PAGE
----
Division of Hematology/Oncology


Bone Marrow/Stem Cell Transplant

The hematologists and medical oncologists of Penn's Bone Marrow and Stem Cell Transplant Program are nationally recognized for their expertise in clinical care and bone marrow and stem cell transplant research.

The Bone Marrow and Stem Cell Transplant Program is located in the Perelman Center for Advanced Medicine.

About Bone Marrow/Stem Cell Transplant

Bone marrow is a spongy red substance found inside the body's large bones. It is made up of hematopoietic stem cells which are taken from and then given back to a patient during a bone marrow transplant.

A bone marrow transplant is a procedure to replace bone marrow that has been destroyed by treatment with high doses of anticancer drugs or radiation. A bone marrow transplant is used to treat certain cancers like leukemia, lymphoma and multiple myeloma.

Stem cell transplant is very similar to bone marrow transplant except that the stem cells are harvested from the patient's bloodstream rather than the bone marrow. The purpose of stem cell transplant in cancer treatment is similar to transplanting bone marrow, namely to make it possible for patients to receive very high doses of chemotherapy and/or radiation therapy.

There are three kinds of bone marrow and stem cell transplantation. An autologous transplant collects the patient's own bone marrow or stem cells before the cancer treatment. After treatment, the collected cells are returned to the patient to replace the cells destroyed by the cancer treatment.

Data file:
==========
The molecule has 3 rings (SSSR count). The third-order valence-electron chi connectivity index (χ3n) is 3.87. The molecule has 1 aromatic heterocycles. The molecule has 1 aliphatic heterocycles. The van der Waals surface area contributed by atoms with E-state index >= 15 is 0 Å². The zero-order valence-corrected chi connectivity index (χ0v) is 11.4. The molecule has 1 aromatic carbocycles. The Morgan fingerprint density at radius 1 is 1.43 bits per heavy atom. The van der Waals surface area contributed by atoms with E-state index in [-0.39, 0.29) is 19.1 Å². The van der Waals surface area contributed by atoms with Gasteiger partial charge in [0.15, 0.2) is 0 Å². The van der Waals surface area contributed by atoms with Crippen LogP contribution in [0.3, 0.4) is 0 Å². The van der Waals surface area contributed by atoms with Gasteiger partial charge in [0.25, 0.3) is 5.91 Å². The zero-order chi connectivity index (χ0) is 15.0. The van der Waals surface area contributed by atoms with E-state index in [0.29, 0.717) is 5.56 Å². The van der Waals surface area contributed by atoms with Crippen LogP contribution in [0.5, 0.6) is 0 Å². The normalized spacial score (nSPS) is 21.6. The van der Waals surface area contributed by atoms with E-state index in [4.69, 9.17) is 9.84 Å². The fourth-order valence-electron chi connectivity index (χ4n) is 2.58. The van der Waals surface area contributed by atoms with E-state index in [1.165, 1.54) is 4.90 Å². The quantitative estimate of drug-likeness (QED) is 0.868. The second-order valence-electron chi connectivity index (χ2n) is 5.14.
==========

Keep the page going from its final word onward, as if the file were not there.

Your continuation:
An allogeneic transplant uses donor bone marrow or stem cells to replace the cells destroyed by the cancer treatment. A series of special tests are performed to find a donor who is a match for the patient.

Cord blood transplant removes stem cells from a baby's umbilical cord immediately after being born. The stem cells are stored until they are needed for a transplant. Umbilical cord blood cells are immature and there is less of a concern for them being a match.

The Penn Difference

At Penn Medicine, each bone marrow and stem cell transplant team includes:

  • Nationally recognized experts with years of experience in performing bone marrow and stem cell transplants
  • Advanced diagnostic testing, treatments and technologies
  • Coordinated, multidisciplinary care
  • Support services and education programs
  • Innovative clinical trials
  • The backing of a major research program with immediate translation of findings to patient care
  • The expertise and support of the Abramson Cancer Center, a comprehensive cancer center recognized by the National Cancer Institute as "exceptional" that provides cancer patients with specialized treatment and support teams.

Diseases Treated with Bone Marrow/Stem Cell Transplantation

Bone marrow/stem cell transplantation is not appropriate for all patients. Hematologists/oncologists at Penn Medicine use bone marrow/stem cell transplantation to treat:

  • Leukemia
  • Lymphoma
  • Myelodysplasia
  • Myeloma

In addition to bone marrow transplant and stem cell therapy, Penn medical oncology treatments include:

  • Chemotherapy
  • Hormone therapy
  • Immunotherapy
  • Targeted molecular therapy
  • Vaccine therapy